Please notice that the engine is supposed to be running and the law has no provisions for parked vehicles. Note that the certification can be done by the manufacturer of the exhaust system. There is no requirement that the manufacturer sound test each individual vehicle. Re: "licensed muffler certification stations," the letter from the California Highway Patrol file Number 60.A9190.A9181.062.9610186 states in the third paragraph that these facilities were canceled in 1978 due to budgetary cut-backs.
(d) Exhaust Sound Level Measurement. The recorded exhaust system sound level of a stationary vehicle shall be the highest reading obtained during the test, disregarding unrelated peaks due to extraneous ambient noise. When there is more than one exhaust outlet, the reported sound level shall be for the loudest outlet. When there are two or more exhaust outlets separated by less than 12 in. (305mm), measurements shall be made on the outlet closest to the side or rear of the vehicle. (Figure 4). The sound level for the motor vehicles with the manufacturers' gross vehicle ratings of less than 6,000 LB (2,722 kg) except motorcycles, shall not exceed the following limit:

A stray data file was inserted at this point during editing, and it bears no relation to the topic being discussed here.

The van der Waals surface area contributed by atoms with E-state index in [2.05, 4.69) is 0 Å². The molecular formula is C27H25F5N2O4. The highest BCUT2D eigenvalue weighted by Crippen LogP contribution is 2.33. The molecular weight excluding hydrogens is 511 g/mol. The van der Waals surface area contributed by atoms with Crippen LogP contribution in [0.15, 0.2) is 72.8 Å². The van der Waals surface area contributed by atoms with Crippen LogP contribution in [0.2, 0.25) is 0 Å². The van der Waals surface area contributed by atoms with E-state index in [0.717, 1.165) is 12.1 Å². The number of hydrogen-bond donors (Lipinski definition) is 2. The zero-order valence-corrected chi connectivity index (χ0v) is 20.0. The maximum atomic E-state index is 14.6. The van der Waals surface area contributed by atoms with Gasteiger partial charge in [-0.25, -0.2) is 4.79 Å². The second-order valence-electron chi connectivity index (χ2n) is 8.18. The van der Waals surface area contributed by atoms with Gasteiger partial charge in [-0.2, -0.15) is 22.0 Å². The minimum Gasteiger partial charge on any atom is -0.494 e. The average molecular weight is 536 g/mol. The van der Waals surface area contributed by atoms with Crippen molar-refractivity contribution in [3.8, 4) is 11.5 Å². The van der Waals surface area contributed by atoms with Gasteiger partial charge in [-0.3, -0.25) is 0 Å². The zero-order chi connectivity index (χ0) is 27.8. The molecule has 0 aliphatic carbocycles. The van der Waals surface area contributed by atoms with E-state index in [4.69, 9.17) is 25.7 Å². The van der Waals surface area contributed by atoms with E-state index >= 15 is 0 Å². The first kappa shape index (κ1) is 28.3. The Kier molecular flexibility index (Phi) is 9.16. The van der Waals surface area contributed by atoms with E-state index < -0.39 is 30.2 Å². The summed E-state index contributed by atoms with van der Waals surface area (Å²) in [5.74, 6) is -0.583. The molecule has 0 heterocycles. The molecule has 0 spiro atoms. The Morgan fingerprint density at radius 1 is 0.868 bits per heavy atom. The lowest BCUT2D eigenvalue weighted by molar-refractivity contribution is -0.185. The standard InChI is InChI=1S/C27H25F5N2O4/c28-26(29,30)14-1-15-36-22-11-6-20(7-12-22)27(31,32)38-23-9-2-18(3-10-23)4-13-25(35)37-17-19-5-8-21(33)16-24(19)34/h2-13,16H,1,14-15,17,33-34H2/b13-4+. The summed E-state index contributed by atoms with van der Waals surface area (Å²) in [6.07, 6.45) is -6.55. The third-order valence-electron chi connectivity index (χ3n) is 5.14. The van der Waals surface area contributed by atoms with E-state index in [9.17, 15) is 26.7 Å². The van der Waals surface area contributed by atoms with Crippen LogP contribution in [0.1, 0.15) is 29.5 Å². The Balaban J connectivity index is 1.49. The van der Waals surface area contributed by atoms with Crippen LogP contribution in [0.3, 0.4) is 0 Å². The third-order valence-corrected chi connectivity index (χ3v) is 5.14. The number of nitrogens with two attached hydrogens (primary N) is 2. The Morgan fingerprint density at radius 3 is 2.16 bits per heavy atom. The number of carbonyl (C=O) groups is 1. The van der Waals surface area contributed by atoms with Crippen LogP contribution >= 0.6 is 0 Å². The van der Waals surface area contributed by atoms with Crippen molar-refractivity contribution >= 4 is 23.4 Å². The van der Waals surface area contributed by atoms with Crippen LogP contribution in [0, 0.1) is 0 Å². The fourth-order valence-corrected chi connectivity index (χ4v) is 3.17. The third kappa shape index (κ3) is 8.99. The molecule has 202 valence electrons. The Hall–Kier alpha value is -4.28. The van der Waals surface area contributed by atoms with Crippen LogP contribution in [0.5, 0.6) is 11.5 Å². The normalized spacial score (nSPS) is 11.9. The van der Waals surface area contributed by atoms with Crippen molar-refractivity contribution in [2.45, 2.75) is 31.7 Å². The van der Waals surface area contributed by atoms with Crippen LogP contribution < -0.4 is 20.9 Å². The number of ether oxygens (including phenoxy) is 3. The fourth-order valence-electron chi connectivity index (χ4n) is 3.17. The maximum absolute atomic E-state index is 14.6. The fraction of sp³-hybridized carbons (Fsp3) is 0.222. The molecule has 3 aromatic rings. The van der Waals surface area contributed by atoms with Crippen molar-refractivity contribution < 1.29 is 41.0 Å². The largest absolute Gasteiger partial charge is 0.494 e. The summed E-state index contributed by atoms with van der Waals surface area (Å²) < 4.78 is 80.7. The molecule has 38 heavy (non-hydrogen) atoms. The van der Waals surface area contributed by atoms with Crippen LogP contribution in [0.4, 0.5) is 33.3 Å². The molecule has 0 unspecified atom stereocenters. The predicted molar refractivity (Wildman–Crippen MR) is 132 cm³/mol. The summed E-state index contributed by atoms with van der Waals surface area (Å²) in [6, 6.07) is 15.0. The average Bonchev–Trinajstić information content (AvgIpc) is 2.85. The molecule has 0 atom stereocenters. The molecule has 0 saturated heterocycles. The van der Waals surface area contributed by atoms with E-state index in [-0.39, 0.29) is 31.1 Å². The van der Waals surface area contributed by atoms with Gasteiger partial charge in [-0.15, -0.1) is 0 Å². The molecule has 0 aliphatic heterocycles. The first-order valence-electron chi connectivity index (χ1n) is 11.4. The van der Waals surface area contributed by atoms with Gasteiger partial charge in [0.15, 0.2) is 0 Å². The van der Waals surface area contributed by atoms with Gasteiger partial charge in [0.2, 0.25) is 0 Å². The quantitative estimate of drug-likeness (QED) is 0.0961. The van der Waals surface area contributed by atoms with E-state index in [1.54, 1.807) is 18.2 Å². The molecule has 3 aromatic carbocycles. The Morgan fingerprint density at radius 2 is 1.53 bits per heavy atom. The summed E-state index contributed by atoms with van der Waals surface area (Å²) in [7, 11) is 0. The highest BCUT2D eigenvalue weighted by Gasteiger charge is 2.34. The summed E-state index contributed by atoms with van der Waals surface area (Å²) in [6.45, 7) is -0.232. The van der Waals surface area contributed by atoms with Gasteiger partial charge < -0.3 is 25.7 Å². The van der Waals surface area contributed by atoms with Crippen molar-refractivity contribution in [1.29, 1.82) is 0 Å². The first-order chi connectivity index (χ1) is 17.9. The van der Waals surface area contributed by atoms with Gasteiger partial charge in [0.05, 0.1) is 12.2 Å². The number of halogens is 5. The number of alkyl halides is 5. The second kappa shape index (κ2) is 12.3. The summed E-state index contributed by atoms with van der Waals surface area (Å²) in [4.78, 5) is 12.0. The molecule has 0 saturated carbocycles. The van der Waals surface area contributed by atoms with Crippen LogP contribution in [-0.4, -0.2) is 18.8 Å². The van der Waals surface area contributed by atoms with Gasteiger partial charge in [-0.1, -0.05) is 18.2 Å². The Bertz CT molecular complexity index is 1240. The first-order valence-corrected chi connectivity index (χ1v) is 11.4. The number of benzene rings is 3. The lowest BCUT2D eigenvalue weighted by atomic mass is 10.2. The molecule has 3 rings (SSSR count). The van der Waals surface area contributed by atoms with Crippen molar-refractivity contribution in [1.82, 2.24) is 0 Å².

The statement stating extraneous ambient noise refers to noise coming from places other than the exhaust. For this reason, testing cannot be done in a sound-contaminated environment. It would be logical that a roadside or a highway would be a sound-contaminated environment.
(1) Sound Level Limit. The exhaust noise shall not exceed 95 dB(A).
This is very straightforward and should leave nothing to interpretation.
(2) Exemption. The exhaust noise of vehicles manufactured after 1967 may exceed 95 dB(A) if the replacement parts are no louder than the original equipment or "factory duplicate" system and the total sound level of the vehicle when tested in accordance with Sections 1040 through 1049 of this title complies with the limits in Vehicle Code Section 27205 for the year of manufacture of that vehicle.
This has been an attempt to clarify California Vehicle Code 27151 for many people who do not have an adequate understanding of this code. Bob's Muffler does not guarantee favorable results in defending one's self against a noise ticket since extenuating circumstances can affect the outcome in any court. Also keep in mind that it is your right to apply for an appeal.